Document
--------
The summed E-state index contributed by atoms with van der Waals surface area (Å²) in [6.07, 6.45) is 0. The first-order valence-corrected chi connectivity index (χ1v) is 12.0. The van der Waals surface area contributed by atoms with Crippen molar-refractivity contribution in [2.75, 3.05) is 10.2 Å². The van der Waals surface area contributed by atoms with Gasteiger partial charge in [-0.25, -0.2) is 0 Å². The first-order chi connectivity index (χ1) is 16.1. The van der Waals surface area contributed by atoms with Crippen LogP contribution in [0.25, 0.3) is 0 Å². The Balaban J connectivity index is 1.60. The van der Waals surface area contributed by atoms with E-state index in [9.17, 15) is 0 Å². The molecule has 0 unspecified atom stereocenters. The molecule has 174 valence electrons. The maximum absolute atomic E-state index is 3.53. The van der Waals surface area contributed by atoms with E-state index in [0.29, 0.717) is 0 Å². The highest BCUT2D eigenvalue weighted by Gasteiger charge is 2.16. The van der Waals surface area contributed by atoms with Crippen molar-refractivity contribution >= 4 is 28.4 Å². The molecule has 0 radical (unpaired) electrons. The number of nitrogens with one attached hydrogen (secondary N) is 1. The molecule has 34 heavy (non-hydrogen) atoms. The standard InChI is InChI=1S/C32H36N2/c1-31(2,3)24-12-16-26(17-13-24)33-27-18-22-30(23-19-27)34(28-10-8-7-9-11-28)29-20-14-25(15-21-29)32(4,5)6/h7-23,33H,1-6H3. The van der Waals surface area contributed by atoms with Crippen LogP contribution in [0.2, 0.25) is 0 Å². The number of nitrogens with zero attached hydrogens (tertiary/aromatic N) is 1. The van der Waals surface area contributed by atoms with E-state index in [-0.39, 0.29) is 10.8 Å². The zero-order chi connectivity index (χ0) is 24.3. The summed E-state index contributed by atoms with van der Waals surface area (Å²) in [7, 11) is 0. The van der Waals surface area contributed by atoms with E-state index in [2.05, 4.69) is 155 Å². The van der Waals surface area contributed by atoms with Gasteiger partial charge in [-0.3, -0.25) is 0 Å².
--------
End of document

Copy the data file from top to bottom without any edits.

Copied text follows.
The summed E-state index contributed by atoms with van der Waals surface area (Å²) in [6.07, 6.45) is 0. The first-order valence-corrected chi connectivity index (χ1v) is 12.0. The van der Waals surface area contributed by atoms with Crippen molar-refractivity contribution in [2.75, 3.05) is 10.2 Å². The van der Waals surface area contributed by atoms with Gasteiger partial charge in [-0.25, -0.2) is 0 Å². The first-order chi connectivity index (χ1) is 16.1. The van der Waals surface area contributed by atoms with Crippen LogP contribution in [0.25, 0.3) is 0 Å². The Balaban J connectivity index is 1.60. The van der Waals surface area contributed by atoms with E-state index in [9.17, 15) is 0 Å². The molecule has 0 unspecified atom stereocenters. The molecule has 174 valence electrons. The maximum absolute atomic E-state index is 3.53. The van der Waals surface area contributed by atoms with E-state index in [0.29, 0.717) is 0 Å². The highest BCUT2D eigenvalue weighted by Gasteiger charge is 2.16. The van der Waals surface area contributed by atoms with Crippen molar-refractivity contribution >= 4 is 28.4 Å². The molecule has 0 radical (unpaired) electrons. The number of nitrogens with one attached hydrogen (secondary N) is 1. The molecule has 34 heavy (non-hydrogen) atoms. The standard InChI is InChI=1S/C32H36N2/c1-31(2,3)24-12-16-26(17-13-24)33-27-18-22-30(23-19-27)34(28-10-8-7-9-11-28)29-20-14-25(15-21-29)32(4,5)6/h7-23,33H,1-6H3. The van der Waals surface area contributed by atoms with Crippen LogP contribution in [0.2, 0.25) is 0 Å². The number of nitrogens with zero attached hydrogens (tertiary/aromatic N) is 1. The van der Waals surface area contributed by atoms with E-state index in [-0.39, 0.29) is 10.8 Å². The zero-order chi connectivity index (χ0) is 24.3. The summed E-state index contributed by atoms with van der Waals surface area (Å²) in [7, 11) is 0. The van der Waals surface area contributed by atoms with E-state index in [2.05, 4.69) is 155 Å². The van der Waals surface area contributed by atoms with Gasteiger partial charge in [-0.3, -0.25) is 0 Å².